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[Eating disorders as risk factors for osteoporosis].
Salud Publica Mex 2005 Jul-Aug; 47(4):308-18SP

Abstract

Eating disorders (TCA per its abbreviation in Spanish) are common in young women, with an estimated prevalence of 4-5%. One of the physical complications of eating disorders, especially anorexia nervosa (AN) and eating disorder not otherwise specified (TANE) is bone mass loss, which affects both cortical and trabecular bone. The synergistic effect of malnutrition and estrogen deficiency produces significant bone mass loss, resulting from the uncoupling of bone turnover characterized by a decrease in osteoblastic bone formation and an increase in osteclastic bone resorption. The mechanisms implied in the pathogenesis of bone loss are the hypoestrogenism, hypercortisolism, serum leptin levels and insulin-like growth factor decrease. Severity of bone loss in anorexia nervosa varies depending on duration of illness, the minimal weight ever and sedentarism or strenuous exercise. Long term consequences occur, such as a fracture risk increase in patients who have suffered anorexia nervosa, compared with the general population. The first treatment line to recover bone mass is nutritional rehabilitation together with weight gain. Hormonal replacement therapy may be effective if combined with an anabolic method. Osteopenia and osteoporosis are terms adopted to define the deficiency of bone mass in adults. Authors have used these terms to define densitometric data in young subjects who have not reached their peak bone mass. We suggest the term "hypo-osteogenesia" to define the deficiency in the development of bone mass in adolescents or children.

Authors+Show Affiliations

Grupo Médico Río Mayo, Fundación Ariwá para el Tratamiento, Prevención e Investigación de los Trastornos de la Conducta Alimentaria, Cuernavaca, Morelos, México. terenut@prodigy.net.mxNo affiliation info availableNo affiliation info available

Pub Type(s)

Comparative Study
English Abstract
Journal Article
Review

Language

spa

PubMed ID

16259293

Citation

Rivera-Gallardo, Ma Teresa, et al. "[Eating Disorders as Risk Factors for Osteoporosis]." Salud Publica De Mexico, vol. 47, no. 4, 2005, pp. 308-18.
Rivera-Gallardo MT, Ma del Socorro PC, Barriguete-Meléndez JA. [Eating disorders as risk factors for osteoporosis]. Salud Publica Mex. 2005;47(4):308-18.
Rivera-Gallardo, M. T., Ma del Socorro, P. C., & Barriguete-Meléndez, J. A. (2005). [Eating disorders as risk factors for osteoporosis]. Salud Publica De Mexico, 47(4), pp. 308-18.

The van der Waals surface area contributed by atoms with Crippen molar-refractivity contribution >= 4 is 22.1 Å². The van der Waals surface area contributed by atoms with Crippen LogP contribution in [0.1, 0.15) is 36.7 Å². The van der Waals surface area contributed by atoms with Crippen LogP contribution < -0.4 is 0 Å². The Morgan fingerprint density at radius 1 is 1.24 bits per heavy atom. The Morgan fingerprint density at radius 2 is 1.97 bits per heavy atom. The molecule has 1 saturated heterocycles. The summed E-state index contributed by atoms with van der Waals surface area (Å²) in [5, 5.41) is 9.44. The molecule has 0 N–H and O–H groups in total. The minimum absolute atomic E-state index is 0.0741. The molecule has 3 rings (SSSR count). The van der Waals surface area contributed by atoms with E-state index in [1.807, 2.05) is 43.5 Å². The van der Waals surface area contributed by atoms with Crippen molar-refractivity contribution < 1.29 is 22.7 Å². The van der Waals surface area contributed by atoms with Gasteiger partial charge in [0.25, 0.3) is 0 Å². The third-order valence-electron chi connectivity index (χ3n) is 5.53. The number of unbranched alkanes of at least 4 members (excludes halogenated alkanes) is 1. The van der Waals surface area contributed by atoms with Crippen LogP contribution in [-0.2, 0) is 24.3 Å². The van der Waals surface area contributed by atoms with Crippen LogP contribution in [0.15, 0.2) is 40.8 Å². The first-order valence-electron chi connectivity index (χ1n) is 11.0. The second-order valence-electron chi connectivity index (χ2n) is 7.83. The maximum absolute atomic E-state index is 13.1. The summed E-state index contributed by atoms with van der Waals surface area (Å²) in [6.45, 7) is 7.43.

Rivera-Gallardo MT, Ma del Socorro PC, Barriguete-Meléndez JA. [Eating Disorders as Risk Factors for Osteoporosis]. Salud Publica Mex. 2005;47(4):308-18. PubMed PMID: 16259293.
* Article titles in AMA citation format should be in sentence-case
TY - JOUR T1 - [Eating disorders as risk factors for osteoporosis]. AU - Rivera-Gallardo,Ma Teresa, AU - Ma del Socorro,Parra-Cabrera, AU - Barriguete-Meléndez,Jorge Armando, PY - 2005/11/2/pubmed PY - 2005/12/13/medline PY - 2005/11/2/entrez SP - 308 EP - 18 JF - Salud publica de Mexico JO - Salud Publica Mex VL - 47 IS - 4 N2 - Eating disorders (TCA per its abbreviation in Spanish) are common in young women, with an estimated prevalence of 4-5%. One of the physical complications of eating disorders, especially anorexia nervosa (AN) and eating disorder not otherwise specified (TANE) is bone mass loss, which affects both cortical and trabecular bone. The synergistic effect of malnutrition and estrogen deficiency produces significant bone mass loss, resulting from the uncoupling of bone turnover characterized by a decrease in osteoblastic bone formation and an increase in osteclastic bone resorption. The mechanisms implied in the pathogenesis of bone loss are the hypoestrogenism, hypercortisolism, serum leptin levels and insulin-like growth factor decrease. Severity of bone loss in anorexia nervosa varies depending on duration of illness, the minimal weight ever and sedentarism or strenuous exercise. Long term consequences occur, such as a fracture risk increase in patients who have suffered anorexia nervosa, compared with the general population. The first treatment line to recover bone mass is nutritional rehabilitation together with weight gain. Hormonal replacement therapy may be effective if combined with an anabolic method. Osteopenia and osteoporosis are terms adopted to define the deficiency of bone mass in adults. Authors have used these terms to define densitometric data in young subjects who have not reached their peak bone mass. We suggest the term "hypo-osteogenesia" to define the deficiency in the development of bone mass in adolescents or children. SN - 0036-3634 UR - https://www.unboundmedicine.com/medline/citation/16259293/[Eating_disorders_as_risk_factors_for_osteoporosis]_ L2 - http://www.diseaseinfosearch.org/result/9059 DB - PRIME DP - Unbound Medicine ER -